Christopher Zacca, president of the Private Sector Organisation of Jamaica (PSOJ), has urged the Government to come clean on the austerity measures to be imposed on the country should an agreement be reached with the International Monetary Fund (IMF).
"We are in the midst of a critical and necessary restructuring of our economy, which will most likely, in the short run, call on all sectors for further sacrifice; and unless we know what is happening, why it is happening and what role we each need to play, it is doomed to failure," said Zacca.
Zacca, who expressed confidence that Jamaica will have an IMF agreement based on Government statements and the PSOJ's own independent evaluation, said Government needs to achieve buy-in from the rest of the society.
Referring to a statement in a recent publication of the Jamaica Social Investment Fund, the PSOJ president said if people do not know what is expected of them, change is less likely to happen; that implementation of an agreement requires that the public and private sectors create a partnership, whereby the state relies heavily on private enterprises to put in place the changes.
"Draw on the minds and the abilities of leaders and professional managers in the private sector and also start outsourcing as many activities as possible to the private sector," Zacca said Wednesday, in a speech to the Rotary Club of Downtown Kingston.
At the same time, the PSOJ president said they were not sure about details of aspects of the IMF negotiations and, hence, had concerns that "stem from a lack of information rather than something specific that we do know".
He referred to last week's statement by Finance Minister Dr Peter Phillips that one of the high-level targets that form the essential outlines of the programme to be concluded with the IMF is that the ratio of debt to GDP would be brought down to 100 per cent.
"The PSOJ's concern is that the trajectory of this reduction is not too steep, thus creating too much austerity which completely strangles private sector-led economic activity and growth," Zacca said.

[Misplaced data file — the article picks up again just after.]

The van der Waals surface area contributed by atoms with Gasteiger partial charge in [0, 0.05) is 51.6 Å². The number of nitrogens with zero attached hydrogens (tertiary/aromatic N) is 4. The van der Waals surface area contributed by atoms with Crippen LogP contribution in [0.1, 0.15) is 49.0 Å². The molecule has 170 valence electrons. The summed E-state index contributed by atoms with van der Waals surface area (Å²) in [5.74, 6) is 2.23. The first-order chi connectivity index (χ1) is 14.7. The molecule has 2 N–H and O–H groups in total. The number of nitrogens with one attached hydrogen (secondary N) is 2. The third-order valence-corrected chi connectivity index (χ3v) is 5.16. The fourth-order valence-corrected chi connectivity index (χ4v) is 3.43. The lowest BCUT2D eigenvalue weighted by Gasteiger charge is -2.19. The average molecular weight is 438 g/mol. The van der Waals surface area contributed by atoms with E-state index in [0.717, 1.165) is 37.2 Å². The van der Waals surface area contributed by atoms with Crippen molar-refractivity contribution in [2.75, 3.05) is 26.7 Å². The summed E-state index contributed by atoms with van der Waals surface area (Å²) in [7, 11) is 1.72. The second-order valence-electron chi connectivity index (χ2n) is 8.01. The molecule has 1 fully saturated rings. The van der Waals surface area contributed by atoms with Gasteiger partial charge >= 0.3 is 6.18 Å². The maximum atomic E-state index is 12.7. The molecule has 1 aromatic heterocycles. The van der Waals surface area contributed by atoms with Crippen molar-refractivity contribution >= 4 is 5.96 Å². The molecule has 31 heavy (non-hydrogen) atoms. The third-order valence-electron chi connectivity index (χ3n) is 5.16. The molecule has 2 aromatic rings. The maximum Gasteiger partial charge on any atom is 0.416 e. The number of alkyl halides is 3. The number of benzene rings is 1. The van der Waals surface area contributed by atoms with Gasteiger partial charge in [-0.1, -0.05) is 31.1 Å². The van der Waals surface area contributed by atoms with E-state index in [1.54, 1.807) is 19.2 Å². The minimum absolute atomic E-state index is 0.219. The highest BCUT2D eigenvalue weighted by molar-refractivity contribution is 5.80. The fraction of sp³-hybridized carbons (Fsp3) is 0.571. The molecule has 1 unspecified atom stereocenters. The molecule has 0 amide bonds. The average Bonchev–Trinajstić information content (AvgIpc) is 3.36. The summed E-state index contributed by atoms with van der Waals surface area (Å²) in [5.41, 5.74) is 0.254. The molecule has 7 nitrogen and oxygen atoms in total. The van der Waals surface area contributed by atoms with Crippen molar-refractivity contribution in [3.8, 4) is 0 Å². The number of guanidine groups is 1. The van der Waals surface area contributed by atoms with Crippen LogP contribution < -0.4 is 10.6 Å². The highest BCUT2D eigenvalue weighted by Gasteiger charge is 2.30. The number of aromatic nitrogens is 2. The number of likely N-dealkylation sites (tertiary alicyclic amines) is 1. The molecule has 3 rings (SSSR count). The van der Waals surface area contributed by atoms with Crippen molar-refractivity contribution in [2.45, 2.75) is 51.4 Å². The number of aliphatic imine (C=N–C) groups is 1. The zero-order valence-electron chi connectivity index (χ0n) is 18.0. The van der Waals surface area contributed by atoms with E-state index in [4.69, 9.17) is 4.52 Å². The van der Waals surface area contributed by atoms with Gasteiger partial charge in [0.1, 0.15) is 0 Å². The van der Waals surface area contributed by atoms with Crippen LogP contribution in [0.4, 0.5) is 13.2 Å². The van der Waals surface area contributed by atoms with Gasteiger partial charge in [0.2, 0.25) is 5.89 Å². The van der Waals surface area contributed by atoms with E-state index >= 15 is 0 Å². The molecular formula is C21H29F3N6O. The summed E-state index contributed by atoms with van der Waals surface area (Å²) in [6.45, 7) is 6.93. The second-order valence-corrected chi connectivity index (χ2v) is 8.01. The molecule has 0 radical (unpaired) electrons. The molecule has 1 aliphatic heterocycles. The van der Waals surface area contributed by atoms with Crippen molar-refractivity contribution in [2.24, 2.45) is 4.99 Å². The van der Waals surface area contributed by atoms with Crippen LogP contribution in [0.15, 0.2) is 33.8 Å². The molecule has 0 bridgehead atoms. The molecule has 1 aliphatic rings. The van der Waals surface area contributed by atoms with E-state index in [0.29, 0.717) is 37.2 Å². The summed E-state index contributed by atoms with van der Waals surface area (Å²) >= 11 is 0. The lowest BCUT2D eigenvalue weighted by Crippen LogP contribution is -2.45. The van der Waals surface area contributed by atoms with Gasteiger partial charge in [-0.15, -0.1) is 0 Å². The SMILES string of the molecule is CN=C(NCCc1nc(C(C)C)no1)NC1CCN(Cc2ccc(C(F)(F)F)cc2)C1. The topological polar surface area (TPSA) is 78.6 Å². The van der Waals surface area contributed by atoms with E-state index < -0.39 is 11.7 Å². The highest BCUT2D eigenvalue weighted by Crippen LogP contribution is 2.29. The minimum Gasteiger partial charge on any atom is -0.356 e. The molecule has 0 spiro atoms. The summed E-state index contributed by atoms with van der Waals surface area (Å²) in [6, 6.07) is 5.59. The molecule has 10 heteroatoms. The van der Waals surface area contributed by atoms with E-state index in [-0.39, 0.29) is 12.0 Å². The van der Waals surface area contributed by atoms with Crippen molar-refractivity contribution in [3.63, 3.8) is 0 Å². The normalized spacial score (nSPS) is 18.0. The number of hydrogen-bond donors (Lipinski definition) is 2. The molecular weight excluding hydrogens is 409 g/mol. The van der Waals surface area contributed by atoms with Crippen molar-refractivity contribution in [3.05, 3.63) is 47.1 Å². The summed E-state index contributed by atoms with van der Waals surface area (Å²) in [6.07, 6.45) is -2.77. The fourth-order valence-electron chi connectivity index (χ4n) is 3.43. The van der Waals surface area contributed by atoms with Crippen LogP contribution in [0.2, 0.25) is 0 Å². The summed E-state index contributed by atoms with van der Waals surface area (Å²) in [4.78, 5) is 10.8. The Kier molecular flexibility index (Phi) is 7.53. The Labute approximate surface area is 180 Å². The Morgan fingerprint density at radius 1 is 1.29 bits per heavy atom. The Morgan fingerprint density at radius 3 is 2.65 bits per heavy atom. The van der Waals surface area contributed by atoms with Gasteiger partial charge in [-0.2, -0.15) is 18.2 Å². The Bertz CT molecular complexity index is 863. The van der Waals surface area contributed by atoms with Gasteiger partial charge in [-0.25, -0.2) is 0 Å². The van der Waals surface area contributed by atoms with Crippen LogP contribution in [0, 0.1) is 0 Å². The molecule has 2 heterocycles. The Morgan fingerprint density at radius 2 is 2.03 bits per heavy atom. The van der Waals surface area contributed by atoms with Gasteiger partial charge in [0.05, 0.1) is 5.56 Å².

A good IMF agreement must balance the pace of debt reduction with growth creation, "a very difficult balance and one in which the private sector wants to play a part".
The Jamaican Government, despite appeals for information, has failed to fully articulate its plan on what happens after the IMF deal is sealed.
The administration of Prime Minister Portia Simpson Miller has given the country snippets about some major infrastructure projects and investments in tourism and information communication technology, Zacca acknowledged Wednesday.
"Don't get me wrong - these are great, but not enough. We want to hear more," he said.
According to Zacca, perhaps the single greatest reason why confidence is waning in Jamaica is not the uncertainty about an IMF agreement, but rather that "our people do not see the way forward after one".
The programme of fiscal consolidation - on which the administration is focusing for 2012-13 - "will fail to reduce our debt to sustainable levels unless it is accompanied very quickly by economic growth," he said.
"This reality is made even more daunting by the fact that, by itself, austerity runs counter to growth, and the key will be to replace reduced government spending with greater private investment and private business activities."
Such growth, said the PSOJ president, needs to be equitable. "It must reach small and large business, and must create jobs", be entrepreneurial at its core, and "cannot rely on a few large infrastructure projects alone," Zacca declared.
a revolution necessary
It will require the Government to demonstrate that Jamaica is 'incontrovertibly' a business-friendly country; the creation of an anti-corruption agency with powers to prosecute; and that bureaucracy is slashed, the PSOJ president said - recalling a remark he made recently to Industry, Investment and Commerce Minister Anthony Hylton, "that every government in my memory has come to office promising less red tape, and has left office with more".
"Unless there is a revolution in how the state facilitates business investment and business activities, both through legislation and through the public-sector processes, economic growth will continue to elude us," Zacca said.
However, he said he was encouraged by the willingness of the minister of finance to further discussions with the PSOJ-led Private Sector Working Group on tax reform.
Comprehensive tax reform - currently being considered by the Government as one plank of a new IMF agreement - is seen by the PSOJ as a critical part of creating an enabling business environment for equitable growth.
The PSOJ president said that growth in a time of austerity cannot rely only on the local market, which in the short run will have less money to spend and should also focus on exporting goods and services.
Tourism, call centres, business process outsourcing and logistics "are low-hanging fruits where we have proven out strengths and which have tremendous untapped potential and need to be further encouraged," Zacca said.
"Manufacturing, agriculture and agro-processing also have important roles to play in our economic rebirth, especially in how they can contribute to export."